I referred to the Buddha and buddhism as the most ready made and widely available source of the ever present and obvious truths that most people devote so much time and energy to avoiding. Would you honestly like to me go on about it at length? That seemed entirely redundant here at "Dhamma" Wheel. Thanks for the comment, it reminds me of what a consistent waste of time and effort message boards are. You may now all return to hanging everything on the shoulders of the global military industrial complex and continuing to refuse to take on any of the responsibility for what is going on or to fine tuning your deep friers and monster trucks, as you will. See you all again in a few years.

:anjali:
But whoever walking, standing, sitting, or lying down overcomes thought, delighting in the stilling of thought: he's capable, a monk like this, of touching superlative self-awakening. § 110. {Iti 4.11; Iti 115}
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Re: Real food for thought...

Postby appicchato » Fri Mar 05, 2010 12:24 am

Looks like that happy hilltop in BC isn't all it's cracked up to be...

Hoping some peace comes to you Nathan...
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Re: Real food for thought...

Postby baratgab » Fri Mar 05, 2010 5:27 am

On this topic I can recommend the documentary called What a Way to Go: The Life at the End of Empire. I think that all in all it gives a fair presentation of the issues; with interviews from several writers.
"Just as in the great ocean there is but one taste — the taste of salt — so in this Doctrine and Discipline there is but one taste — the taste of freedom"
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Re: Real food for thought...

Postby nathan » Fri Mar 05, 2010 1:28 pm

appicchato wrote:Looks like that happy hilltop in BC isn't all it's cracked up to be...

Hoping some peace comes to you Nathan...


It's composed of limestone and glacial till venerable, I doubt very much that it's either happy or sad. Other than a large faceless american owned multinational forestry corporation cutting down thousands of hectares of trees and spraying pesticides on everything else in the region there isn't anything going on here at all. Seems like a much better deal to simply have to accept the poisoning of the aquifer as opposed to a place like Iraq where amerika has recently liberated a million civilians of their lives. I'm done with online buddhist forums, same as it ever was, one argument or misunderstanding after the next, but that has nothing to do with either how I feel or what I think about anything else.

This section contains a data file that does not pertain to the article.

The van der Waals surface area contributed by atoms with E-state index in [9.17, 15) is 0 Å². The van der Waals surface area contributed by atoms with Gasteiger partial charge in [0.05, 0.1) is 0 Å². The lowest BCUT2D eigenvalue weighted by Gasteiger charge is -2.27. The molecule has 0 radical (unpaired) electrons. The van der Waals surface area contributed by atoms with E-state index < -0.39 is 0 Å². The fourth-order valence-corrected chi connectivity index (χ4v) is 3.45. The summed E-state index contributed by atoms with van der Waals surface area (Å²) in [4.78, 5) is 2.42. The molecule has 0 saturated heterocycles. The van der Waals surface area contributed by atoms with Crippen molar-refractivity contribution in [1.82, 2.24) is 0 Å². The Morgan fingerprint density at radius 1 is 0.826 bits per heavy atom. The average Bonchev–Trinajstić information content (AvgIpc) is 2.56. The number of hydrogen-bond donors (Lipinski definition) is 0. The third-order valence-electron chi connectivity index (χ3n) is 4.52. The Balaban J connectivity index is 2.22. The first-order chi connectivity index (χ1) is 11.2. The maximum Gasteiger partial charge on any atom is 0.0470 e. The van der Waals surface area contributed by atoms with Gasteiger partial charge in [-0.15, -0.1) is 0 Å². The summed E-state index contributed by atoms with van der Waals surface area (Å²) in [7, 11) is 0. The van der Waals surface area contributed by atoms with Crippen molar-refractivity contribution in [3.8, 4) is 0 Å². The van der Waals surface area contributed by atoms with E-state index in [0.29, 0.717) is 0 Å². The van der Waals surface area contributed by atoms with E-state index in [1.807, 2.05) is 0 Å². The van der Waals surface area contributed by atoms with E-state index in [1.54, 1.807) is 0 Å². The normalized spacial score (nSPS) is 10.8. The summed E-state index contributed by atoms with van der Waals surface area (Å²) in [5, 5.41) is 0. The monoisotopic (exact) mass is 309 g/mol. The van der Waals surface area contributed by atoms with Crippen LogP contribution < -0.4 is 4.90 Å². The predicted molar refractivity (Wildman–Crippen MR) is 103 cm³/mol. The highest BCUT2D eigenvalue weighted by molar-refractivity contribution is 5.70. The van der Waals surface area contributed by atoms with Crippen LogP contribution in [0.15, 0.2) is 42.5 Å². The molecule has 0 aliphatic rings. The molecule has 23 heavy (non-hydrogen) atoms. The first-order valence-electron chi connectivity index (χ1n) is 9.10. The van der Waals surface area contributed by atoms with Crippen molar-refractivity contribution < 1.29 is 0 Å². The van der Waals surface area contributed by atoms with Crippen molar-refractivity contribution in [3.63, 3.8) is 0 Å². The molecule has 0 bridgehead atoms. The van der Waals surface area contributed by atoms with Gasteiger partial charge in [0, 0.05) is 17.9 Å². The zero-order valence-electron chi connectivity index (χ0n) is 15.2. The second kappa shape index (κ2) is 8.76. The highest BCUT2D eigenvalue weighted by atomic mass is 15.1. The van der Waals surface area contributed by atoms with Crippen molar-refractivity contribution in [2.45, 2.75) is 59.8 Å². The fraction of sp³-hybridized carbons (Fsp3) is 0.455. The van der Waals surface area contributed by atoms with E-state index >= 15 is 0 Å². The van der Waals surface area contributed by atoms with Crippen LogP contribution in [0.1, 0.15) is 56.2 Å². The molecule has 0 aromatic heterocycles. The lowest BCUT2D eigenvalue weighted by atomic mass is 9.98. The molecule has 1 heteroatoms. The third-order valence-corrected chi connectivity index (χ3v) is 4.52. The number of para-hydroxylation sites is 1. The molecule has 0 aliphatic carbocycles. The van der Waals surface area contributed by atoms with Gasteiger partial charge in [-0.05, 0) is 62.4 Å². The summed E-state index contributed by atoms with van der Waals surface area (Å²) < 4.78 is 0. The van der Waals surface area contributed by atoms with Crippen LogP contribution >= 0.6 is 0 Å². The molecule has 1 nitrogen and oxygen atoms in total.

But whoever walking, standing, sitting, or lying down overcomes thought, delighting in the stilling of thought: he's capable, a monk like this, of touching superlative self-awakening. § 110. {Iti 4.11; Iti 115}
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Re: Real food for thought...

Postby Tex » Fri Mar 05, 2010 10:13 pm

Interesting read, thank you bhante.
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"To reach beyond fear and danger we must sharpen and widen our vision. We have to pierce through the deceptions that lull us into a comfortable complacency, to take a straight look down into the depths of our existence, without turning away uneasily or running after distractions." -- Bhikkhu Bodhi
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Re: Real food for thought...

Postby Wind » Sat Mar 06, 2010 12:59 am

nathan wrote:
appicchato wrote:Looks like that happy hilltop in BC isn't all it's cracked up to be...

Hoping some peace comes to you Nathan...


I'm done with online buddhist forums, same as it ever was, one argument or misunderstanding after the next, but that has nothing to do with either how I feel or what I think about anything else.


That's the nature of any forums. As long as everyone holds on to the self and the ego, there will be arguments and misunderstandings. One cannot control how others may think or feel. I learn to let things come and go and not let it disturb my mental equilibrium. If I offer an opinion or an advice, how a person respond is not as important as my wholesome intent as misunderstanding can occur over number of reasons. We are all only responsible for our own development. I hope you won't be discourage Nathan, as you did make a good contribution on this topic.

May we all move closer to clarity.
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Re: Real food for thought...

Postby Clueless Git » Sat Mar 06, 2010 2:49 pm

Rather good post by Wind there, I thought ... :clap:

The extremely impressive Baraghat (sp?) touched upon summat similar to this recently. Loosely it was about how some veg-heads become aware of the absolutely mind boggling enormity (mind not enormously boggled? It will be if you ever get there...) of the suffering that meat causes and carry the full weight of that on their shoulders.

M'personal tuppence worth is that it can't be wrong to be fully aware of the suffering around us. Yet it cant be right to allow that awareness to overwhelm us.

Nathan, if you are at least still reading .. The buddha never changed the world, nor even just everyone he shared his insight with, completely in just one lifetime. He just kinda kicked the ball (wheel, more buddhistly?) into motion, as it were.

On that basis it seems entirely reasonable to kinda be at peace with the 99.999999999999% certainty that "neither will I".

Quote from Gandhi: "Whatever you do will be insignificant but it is important that you do it anyway"

All the best to you matey and may you find peace with the things you see. :hug: